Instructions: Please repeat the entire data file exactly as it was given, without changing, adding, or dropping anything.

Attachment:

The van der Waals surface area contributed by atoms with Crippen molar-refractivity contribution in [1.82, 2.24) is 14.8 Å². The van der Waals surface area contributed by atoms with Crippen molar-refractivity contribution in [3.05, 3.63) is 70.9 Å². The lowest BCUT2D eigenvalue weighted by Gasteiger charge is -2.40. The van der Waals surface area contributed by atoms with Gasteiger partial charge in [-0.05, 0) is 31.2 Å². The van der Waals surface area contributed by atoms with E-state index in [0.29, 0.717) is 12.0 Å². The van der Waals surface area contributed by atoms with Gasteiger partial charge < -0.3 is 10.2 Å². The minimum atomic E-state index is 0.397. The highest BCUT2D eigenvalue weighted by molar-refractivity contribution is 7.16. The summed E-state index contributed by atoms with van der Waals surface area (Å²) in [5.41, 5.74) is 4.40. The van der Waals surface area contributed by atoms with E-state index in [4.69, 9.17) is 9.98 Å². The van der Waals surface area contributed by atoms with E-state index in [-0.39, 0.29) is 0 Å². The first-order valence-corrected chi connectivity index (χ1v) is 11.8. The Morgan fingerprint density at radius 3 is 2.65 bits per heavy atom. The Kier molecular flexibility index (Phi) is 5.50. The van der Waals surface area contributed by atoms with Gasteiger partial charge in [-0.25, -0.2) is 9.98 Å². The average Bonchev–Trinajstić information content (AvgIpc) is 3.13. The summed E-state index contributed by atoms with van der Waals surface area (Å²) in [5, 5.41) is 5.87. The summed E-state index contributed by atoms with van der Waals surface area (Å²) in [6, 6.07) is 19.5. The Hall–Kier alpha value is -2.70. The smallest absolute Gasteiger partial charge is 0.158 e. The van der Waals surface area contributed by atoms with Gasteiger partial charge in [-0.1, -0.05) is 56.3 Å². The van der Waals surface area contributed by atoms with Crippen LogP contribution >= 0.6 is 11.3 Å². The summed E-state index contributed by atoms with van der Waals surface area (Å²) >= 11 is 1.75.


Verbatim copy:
The van der Waals surface area contributed by atoms with Crippen molar-refractivity contribution in [1.82, 2.24) is 14.8 Å². The van der Waals surface area contributed by atoms with Crippen molar-refractivity contribution in [3.05, 3.63) is 70.9 Å². The lowest BCUT2D eigenvalue weighted by Gasteiger charge is -2.40. The van der Waals surface area contributed by atoms with Gasteiger partial charge in [-0.05, 0) is 31.2 Å². The van der Waals surface area contributed by atoms with E-state index in [0.29, 0.717) is 12.0 Å². The van der Waals surface area contributed by atoms with Gasteiger partial charge < -0.3 is 10.2 Å². The minimum atomic E-state index is 0.397. The highest BCUT2D eigenvalue weighted by molar-refractivity contribution is 7.16. The summed E-state index contributed by atoms with van der Waals surface area (Å²) in [5.41, 5.74) is 4.40. The van der Waals surface area contributed by atoms with E-state index in [4.69, 9.17) is 9.98 Å². The van der Waals surface area contributed by atoms with E-state index in [-0.39, 0.29) is 0 Å². The first-order valence-corrected chi connectivity index (χ1v) is 11.8. The Morgan fingerprint density at radius 3 is 2.65 bits per heavy atom. The Kier molecular flexibility index (Phi) is 5.50. The van der Waals surface area contributed by atoms with Gasteiger partial charge in [-0.25, -0.2) is 9.98 Å². The average Bonchev–Trinajstić information content (AvgIpc) is 3.13. The summed E-state index contributed by atoms with van der Waals surface area (Å²) in [5, 5.41) is 5.87. The summed E-state index contributed by atoms with van der Waals surface area (Å²) in [6, 6.07) is 19.5. The Hall–Kier alpha value is -2.70. The smallest absolute Gasteiger partial charge is 0.158 e. The van der Waals surface area contributed by atoms with Gasteiger partial charge in [-0.1, -0.05) is 56.3 Å². The van der Waals surface area contributed by atoms with Crippen LogP contribution >= 0.6 is 11.3 Å². The summed E-state index contributed by atoms with van der Waals surface area (Å²) >= 11 is 1.75.